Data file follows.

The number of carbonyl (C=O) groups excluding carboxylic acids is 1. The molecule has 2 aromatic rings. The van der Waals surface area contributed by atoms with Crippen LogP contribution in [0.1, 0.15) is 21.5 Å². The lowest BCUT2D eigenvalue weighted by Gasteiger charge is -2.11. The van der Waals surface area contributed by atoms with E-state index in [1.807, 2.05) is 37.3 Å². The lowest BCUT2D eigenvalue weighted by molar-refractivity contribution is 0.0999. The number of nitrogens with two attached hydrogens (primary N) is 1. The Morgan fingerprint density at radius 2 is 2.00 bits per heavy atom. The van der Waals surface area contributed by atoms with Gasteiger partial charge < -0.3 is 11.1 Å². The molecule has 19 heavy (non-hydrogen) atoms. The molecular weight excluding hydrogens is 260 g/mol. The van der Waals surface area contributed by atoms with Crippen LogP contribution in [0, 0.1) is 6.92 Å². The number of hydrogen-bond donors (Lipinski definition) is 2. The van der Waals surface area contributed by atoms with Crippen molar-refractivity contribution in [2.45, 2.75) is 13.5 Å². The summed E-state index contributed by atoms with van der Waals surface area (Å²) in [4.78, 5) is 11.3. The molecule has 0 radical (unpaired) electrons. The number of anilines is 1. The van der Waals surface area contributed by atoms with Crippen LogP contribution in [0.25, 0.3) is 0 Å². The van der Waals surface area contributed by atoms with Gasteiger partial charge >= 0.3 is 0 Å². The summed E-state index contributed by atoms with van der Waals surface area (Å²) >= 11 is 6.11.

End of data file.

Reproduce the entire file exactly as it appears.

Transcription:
The number of carbonyl (C=O) groups excluding carboxylic acids is 1. The molecule has 2 aromatic rings. The van der Waals surface area contributed by atoms with Crippen LogP contribution in [0.1, 0.15) is 21.5 Å². The lowest BCUT2D eigenvalue weighted by Gasteiger charge is -2.11. The van der Waals surface area contributed by atoms with E-state index in [1.807, 2.05) is 37.3 Å². The lowest BCUT2D eigenvalue weighted by molar-refractivity contribution is 0.0999. The number of nitrogens with two attached hydrogens (primary N) is 1. The Morgan fingerprint density at radius 2 is 2.00 bits per heavy atom. The van der Waals surface area contributed by atoms with Gasteiger partial charge < -0.3 is 11.1 Å². The molecule has 19 heavy (non-hydrogen) atoms. The molecular weight excluding hydrogens is 260 g/mol. The van der Waals surface area contributed by atoms with Crippen LogP contribution in [0, 0.1) is 6.92 Å². The number of hydrogen-bond donors (Lipinski definition) is 2. The van der Waals surface area contributed by atoms with Crippen molar-refractivity contribution in [2.45, 2.75) is 13.5 Å². The summed E-state index contributed by atoms with van der Waals surface area (Å²) in [4.78, 5) is 11.3. The molecule has 0 radical (unpaired) electrons. The number of anilines is 1. The van der Waals surface area contributed by atoms with Crippen LogP contribution in [0.25, 0.3) is 0 Å². The van der Waals surface area contributed by atoms with Gasteiger partial charge >= 0.3 is 0 Å². The summed E-state index contributed by atoms with van der Waals surface area (Å²) >= 11 is 6.11.